Whatever vehicles you choose, introducing holding requirements is one way to help ensure retention, suggests Jones. When beneficiaries are required to hold stock for a year or more, they have to “ride with the shareholders,” Jones says, which is in everyone’s interest. Among the companies that recently bolstered holding requirements are Coca-Cola, GE, Pepsico and Citibank.
Another thing to keep in mind: Get professional advice sooner rather than later. If you launch into a particular program without expert guidance, you could run into “legal or accounting or tax problems, which could be potentially disastrous,” says Janich. Each vehicle has its own peculiar regulatory restrictions and tax considerations.
Or, if the vehicles you select aren’t well suited to the goals you want to achieve, you might have to scrap programs after they’re up and running, which would be more expensive—and demoralizing to employees—than seeking out advice in the first place.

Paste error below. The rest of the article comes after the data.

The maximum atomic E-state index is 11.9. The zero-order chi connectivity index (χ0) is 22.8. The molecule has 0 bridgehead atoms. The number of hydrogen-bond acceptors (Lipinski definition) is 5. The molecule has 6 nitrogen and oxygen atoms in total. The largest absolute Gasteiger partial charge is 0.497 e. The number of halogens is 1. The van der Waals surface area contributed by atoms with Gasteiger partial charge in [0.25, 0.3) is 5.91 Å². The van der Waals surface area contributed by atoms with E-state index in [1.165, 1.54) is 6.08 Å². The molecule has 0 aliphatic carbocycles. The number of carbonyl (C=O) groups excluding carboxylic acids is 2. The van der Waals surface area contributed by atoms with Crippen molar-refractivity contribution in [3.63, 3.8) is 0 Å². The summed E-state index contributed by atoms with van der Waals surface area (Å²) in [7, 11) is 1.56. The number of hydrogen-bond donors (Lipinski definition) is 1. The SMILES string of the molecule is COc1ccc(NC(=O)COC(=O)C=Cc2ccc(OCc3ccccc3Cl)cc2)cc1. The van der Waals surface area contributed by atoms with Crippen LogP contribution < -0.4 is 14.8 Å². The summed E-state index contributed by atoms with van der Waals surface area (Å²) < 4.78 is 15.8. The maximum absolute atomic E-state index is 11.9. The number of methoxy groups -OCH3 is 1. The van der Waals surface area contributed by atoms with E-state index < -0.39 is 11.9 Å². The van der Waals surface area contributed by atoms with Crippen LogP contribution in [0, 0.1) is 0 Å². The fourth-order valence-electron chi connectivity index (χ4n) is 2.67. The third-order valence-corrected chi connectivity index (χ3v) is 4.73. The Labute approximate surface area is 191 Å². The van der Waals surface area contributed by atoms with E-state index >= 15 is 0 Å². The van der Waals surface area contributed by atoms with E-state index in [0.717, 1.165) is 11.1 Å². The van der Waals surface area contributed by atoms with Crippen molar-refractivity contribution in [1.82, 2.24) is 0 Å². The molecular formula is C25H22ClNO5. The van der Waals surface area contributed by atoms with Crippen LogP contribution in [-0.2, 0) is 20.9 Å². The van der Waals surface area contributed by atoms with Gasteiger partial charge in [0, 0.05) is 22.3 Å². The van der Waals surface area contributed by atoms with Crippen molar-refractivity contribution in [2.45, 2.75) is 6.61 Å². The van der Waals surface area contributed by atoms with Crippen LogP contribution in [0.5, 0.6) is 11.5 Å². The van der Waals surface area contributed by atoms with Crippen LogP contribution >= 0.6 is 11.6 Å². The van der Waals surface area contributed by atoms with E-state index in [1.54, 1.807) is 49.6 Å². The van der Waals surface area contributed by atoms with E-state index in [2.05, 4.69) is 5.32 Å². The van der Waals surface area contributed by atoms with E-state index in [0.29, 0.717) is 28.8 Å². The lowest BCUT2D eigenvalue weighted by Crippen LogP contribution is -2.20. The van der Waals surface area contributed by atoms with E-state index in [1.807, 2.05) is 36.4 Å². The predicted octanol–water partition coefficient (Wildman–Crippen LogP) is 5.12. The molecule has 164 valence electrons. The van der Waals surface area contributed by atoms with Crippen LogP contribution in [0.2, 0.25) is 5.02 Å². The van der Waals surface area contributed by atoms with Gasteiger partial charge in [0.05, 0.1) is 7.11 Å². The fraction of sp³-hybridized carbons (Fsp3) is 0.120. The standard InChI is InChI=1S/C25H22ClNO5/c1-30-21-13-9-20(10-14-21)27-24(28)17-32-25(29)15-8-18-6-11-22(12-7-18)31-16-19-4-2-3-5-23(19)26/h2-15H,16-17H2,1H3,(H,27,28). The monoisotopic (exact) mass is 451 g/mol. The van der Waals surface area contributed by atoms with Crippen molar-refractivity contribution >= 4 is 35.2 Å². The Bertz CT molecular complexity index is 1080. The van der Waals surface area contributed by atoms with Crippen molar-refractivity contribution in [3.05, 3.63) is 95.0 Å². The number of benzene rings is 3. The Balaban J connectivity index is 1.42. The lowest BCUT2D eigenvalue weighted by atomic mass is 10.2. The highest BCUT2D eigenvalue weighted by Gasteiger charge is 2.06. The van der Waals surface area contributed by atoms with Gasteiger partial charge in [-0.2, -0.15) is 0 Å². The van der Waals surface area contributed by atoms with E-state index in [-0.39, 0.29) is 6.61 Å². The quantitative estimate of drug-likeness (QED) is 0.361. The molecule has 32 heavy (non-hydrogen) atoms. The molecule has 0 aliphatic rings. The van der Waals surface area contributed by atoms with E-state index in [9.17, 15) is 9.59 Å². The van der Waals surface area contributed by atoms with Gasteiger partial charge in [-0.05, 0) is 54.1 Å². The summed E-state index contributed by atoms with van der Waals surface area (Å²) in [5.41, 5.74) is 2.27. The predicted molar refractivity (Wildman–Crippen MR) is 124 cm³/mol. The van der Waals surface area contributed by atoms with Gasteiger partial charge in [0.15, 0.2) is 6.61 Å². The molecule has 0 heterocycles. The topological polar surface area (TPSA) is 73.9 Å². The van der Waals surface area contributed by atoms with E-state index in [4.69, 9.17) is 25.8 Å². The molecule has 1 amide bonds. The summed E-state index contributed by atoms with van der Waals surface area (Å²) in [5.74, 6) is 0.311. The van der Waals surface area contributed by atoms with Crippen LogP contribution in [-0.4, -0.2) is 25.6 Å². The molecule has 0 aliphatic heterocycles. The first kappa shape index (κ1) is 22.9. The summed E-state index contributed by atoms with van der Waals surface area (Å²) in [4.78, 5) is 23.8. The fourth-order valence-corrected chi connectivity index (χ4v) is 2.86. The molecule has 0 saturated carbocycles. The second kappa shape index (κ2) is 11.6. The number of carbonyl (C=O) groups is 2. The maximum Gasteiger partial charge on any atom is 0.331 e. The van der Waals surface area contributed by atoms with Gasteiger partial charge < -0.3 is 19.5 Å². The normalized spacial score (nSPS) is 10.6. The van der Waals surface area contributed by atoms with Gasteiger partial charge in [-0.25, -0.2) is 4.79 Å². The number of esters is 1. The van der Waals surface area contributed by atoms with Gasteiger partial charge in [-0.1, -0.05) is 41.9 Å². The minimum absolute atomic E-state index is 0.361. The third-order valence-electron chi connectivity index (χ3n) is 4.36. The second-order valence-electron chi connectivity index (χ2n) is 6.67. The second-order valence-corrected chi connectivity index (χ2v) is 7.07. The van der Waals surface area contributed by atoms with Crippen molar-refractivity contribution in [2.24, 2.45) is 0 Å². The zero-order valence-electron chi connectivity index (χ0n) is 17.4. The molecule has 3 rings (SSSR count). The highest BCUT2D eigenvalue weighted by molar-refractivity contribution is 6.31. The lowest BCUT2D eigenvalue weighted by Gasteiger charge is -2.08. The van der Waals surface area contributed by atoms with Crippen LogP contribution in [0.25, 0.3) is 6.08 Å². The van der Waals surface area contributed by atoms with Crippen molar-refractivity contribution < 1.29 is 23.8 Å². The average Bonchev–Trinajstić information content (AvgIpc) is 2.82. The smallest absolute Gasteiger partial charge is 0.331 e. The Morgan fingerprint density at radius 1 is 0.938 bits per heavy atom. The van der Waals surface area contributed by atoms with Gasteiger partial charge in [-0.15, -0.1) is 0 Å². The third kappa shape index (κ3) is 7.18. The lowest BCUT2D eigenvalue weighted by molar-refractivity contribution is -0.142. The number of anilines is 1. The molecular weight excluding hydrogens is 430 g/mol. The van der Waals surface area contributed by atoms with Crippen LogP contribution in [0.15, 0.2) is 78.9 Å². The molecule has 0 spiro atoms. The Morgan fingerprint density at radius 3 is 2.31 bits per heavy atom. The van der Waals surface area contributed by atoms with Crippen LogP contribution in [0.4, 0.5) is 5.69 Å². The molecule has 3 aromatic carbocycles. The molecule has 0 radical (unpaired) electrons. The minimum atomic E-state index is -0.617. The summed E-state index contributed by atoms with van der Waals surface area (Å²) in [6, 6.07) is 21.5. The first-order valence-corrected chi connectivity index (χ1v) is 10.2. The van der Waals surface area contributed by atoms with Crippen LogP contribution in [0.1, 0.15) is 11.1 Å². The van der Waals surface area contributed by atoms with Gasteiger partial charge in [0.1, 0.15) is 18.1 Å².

Don’t get too cute or complicated, either. “I’m a big fan of keeping things simple,” Staubus says. He says that when programs get too numerous, complex and overwhelming, employees will tune out and not participate, which defeats the whole purpose. Also, voluminous programs that require constant tinkering can become an administrative nightmare.
“At a certain point, it not only becomes counter-productive, it also becomes a hell of a lot more work,” Staubus says.
Instead, consult the experts and create targeted programs—then revisit those programs perhaps once a year. You can tweak the programs that aren’t working from a participation level or organizational goal standpoint and boost the ones that are.
Most important, inform employees that because they’re now owners, their own bottom line is at stake.
“Sometimes employees just treat stock like lottery tickets and feel powerless about the stock price,” says Staubus. “So there needs to be an educational process there: Employees own stock; the value of the stock is determined by how much profit the company generates, and that’s determined by what the employees are doing every day to drive up revenues and hold down costs. If they don’t understand that, there’s a lot of wasted potential.”
Chris Taylor writes on employment issues for
Smart Money magazine in New York.